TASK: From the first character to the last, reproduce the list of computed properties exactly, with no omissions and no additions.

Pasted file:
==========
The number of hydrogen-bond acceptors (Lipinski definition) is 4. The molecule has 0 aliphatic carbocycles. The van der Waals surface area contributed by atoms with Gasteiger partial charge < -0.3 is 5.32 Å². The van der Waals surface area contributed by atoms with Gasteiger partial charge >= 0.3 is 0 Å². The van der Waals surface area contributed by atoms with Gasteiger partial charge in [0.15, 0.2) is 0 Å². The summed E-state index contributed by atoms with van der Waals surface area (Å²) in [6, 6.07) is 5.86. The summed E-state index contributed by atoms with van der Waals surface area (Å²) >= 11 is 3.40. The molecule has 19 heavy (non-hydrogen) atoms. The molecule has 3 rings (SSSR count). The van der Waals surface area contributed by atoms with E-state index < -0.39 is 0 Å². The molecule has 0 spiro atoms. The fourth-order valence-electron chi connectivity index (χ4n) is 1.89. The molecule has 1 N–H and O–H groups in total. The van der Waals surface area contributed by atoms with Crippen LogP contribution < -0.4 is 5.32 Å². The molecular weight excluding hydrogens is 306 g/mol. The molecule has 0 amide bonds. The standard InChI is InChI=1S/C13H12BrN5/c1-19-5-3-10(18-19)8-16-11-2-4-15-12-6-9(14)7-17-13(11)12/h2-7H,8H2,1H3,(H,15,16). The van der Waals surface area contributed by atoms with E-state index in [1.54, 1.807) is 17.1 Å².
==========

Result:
The number of hydrogen-bond acceptors (Lipinski definition) is 4. The molecule has 0 aliphatic carbocycles. The van der Waals surface area contributed by atoms with Gasteiger partial charge < -0.3 is 5.32 Å². The van der Waals surface area contributed by atoms with Gasteiger partial charge >= 0.3 is 0 Å². The van der Waals surface area contributed by atoms with Gasteiger partial charge in [0.15, 0.2) is 0 Å². The summed E-state index contributed by atoms with van der Waals surface area (Å²) in [6, 6.07) is 5.86. The summed E-state index contributed by atoms with van der Waals surface area (Å²) >= 11 is 3.40. The molecule has 19 heavy (non-hydrogen) atoms. The molecule has 3 rings (SSSR count). The van der Waals surface area contributed by atoms with E-state index < -0.39 is 0 Å². The molecule has 0 spiro atoms. The fourth-order valence-electron chi connectivity index (χ4n) is 1.89. The molecule has 1 N–H and O–H groups in total. The van der Waals surface area contributed by atoms with Crippen LogP contribution < -0.4 is 5.32 Å². The molecular weight excluding hydrogens is 306 g/mol. The molecule has 0 amide bonds. The standard InChI is InChI=1S/C13H12BrN5/c1-19-5-3-10(18-19)8-16-11-2-4-15-12-6-9(14)7-17-13(11)12/h2-7H,8H2,1H3,(H,15,16). The van der Waals surface area contributed by atoms with E-state index in [1.54, 1.807) is 17.1 Å².